Do you often wonder whether you should establish a Trust? Have friends or colleagues mentioned that they have a Family Trust? Or maybe you heard someone on the radio talking about estate trusts as a way to “protect money from tax.” Whatever it is, you’re in the right place.
As a parent, one of your hopes in life is to watch your children grow up and be happy, stable, and free of worry. Many parents like yourself want to see their children succeed and enjoy the important milestones in life such as their wedding, buying their first home, or starting a family of their own.
Trust Planning Team
How do I protect our family’s wealth from our children’s decisions?
Family Trust agreements, wills and other contingencies can protect your family’s wealth.
Frequently Asked Questions about Family and Spousal Trusts
What provisions should I consider when having a legal advisor draft and prepare a trust document?
When preparing a Family Trust, Spousal Trust or other types of Trusts, you may wish to separate the beneficial ownership of an asset (someone who benefits from an asset while not legally owning it) from the legal ownership of the asset (someone who owns the legal title and manages the asset). This is often done to maintain ownership, control and preservation of the asset in the Trust. In contrast, the benefits from the asset (for example, the income) are used for and flow to the Trust beneficiaries.
There are many provisions to consider when having your legal advisor draft and prepare a trust document, including:
- Spendthrift clauses to protect a Trust beneficiary from themselves
- Clauses to preserve and protect assets or a business from a beneficiary’s spouse
- Discretionary income and capital sprinkling clauses to allow flexible income and capital distributions among Trust beneficiaries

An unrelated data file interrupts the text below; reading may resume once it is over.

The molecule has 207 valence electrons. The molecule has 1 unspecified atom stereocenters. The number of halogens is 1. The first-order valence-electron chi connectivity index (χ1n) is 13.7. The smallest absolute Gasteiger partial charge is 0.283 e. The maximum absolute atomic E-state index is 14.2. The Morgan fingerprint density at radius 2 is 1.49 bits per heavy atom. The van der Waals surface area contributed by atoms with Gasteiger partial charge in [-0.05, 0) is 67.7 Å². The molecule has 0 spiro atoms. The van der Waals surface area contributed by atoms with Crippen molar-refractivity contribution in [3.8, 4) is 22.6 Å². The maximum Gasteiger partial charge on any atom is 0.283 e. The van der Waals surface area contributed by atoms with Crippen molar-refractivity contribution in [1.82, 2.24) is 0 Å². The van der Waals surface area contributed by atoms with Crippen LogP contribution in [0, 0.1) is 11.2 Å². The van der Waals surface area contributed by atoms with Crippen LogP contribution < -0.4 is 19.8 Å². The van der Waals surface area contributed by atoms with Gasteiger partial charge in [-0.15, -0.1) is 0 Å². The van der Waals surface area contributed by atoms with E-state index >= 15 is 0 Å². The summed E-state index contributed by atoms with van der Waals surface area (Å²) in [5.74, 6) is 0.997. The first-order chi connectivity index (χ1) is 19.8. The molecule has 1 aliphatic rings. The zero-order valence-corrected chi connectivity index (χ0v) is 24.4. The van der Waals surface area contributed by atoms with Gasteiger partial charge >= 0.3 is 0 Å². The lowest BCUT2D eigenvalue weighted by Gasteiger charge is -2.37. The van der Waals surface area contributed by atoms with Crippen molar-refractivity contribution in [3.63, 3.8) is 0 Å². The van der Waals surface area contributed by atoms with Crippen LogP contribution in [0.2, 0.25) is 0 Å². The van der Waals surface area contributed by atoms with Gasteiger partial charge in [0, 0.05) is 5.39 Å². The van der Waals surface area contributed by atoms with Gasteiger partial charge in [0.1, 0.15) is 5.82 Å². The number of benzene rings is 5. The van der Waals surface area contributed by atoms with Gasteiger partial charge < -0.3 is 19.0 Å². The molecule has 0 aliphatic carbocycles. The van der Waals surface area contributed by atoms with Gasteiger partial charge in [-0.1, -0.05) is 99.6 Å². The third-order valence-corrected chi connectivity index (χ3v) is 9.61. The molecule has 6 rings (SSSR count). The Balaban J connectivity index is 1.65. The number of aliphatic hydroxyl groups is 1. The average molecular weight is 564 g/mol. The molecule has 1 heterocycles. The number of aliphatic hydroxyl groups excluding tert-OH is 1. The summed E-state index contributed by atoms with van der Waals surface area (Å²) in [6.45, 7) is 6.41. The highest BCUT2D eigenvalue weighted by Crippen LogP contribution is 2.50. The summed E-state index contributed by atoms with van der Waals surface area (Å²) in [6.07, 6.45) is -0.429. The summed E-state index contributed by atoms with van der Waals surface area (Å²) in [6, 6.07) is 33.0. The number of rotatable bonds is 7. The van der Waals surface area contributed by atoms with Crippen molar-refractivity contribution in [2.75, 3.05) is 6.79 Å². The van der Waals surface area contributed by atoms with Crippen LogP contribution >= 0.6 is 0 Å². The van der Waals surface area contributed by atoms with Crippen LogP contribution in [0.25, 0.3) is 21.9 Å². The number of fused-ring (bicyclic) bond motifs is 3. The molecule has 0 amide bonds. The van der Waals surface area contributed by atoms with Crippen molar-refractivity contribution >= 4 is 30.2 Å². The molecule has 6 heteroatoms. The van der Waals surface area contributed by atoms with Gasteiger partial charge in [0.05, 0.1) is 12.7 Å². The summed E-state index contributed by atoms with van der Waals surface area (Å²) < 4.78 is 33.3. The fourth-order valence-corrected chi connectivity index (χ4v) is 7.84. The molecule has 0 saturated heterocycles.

- Power to retain or sell assets of the Trust to ensure the assets are preserved and used as intended for the benefit of the beneficiaries
What are inter-vivos trusts and a testamentary trusts?
Trusts can be created either while a person is alive (an inter-vivos trust) or upon his/her death (a testamentary trust).
Trusts created during lifetime: Also known as an inter-vivos trust, this Trust is established while you are living. Until your trust beneficiary reaches the age of majority or another specified age, the trustee (you or someone you designate) manages the assets. Depending on your situation, an inter-vivos trust can be revocable (you can take back the assets) or irrevocable (you cannot take back the assets). Most inter-vivos trusts are irrevocable because a revocable trust results in negative tax consequences to its creator and prevents the transfer of assets from the Trust on a tax-deferred basis to beneficiaries.
Trusts created upon death: A testamentary trust may be formed upon or as a consequence of your death. Testamentary trusts may be created in your Will. Any assets placed in a testamentary trust first pass through your estate and would therefore be subject to estate taxes and fees. An example of a testamentary trust is a spousal trust.
There may be lower-cost alternatives to testamentary trusts that may be both simpler and bypass your estate, thereby providing for the efficient transfer of the assets or their value, including:
- Beneficiary designations on life insurance policies
- Beneficiary designations on segregated fund investments
- Joint tenancy ownership of assets/investments
Keep in mind, these alternatives may not provide the same flexibility or protection for the trustee or beneficiary.
When it comes to any financial or estate planning strategy, there will always be pros and cons for both the trustee and beneficiary. Regardless of the Trust you choose, there will be set up and maintenance fees (for example, annual trust tax returns) and potential trustee fees for the ongoing management and ultimate distribution of trust assets.
Find the Right Trust Structure
If you’re curious about whether a trust structure is right for you, it is important to understand what it is you are looking to accomplish for your family, business, and your community. Sharing your vision and goals with your estate planner will help both you and your advisor determine the suitability of using a Trust in your circumstances.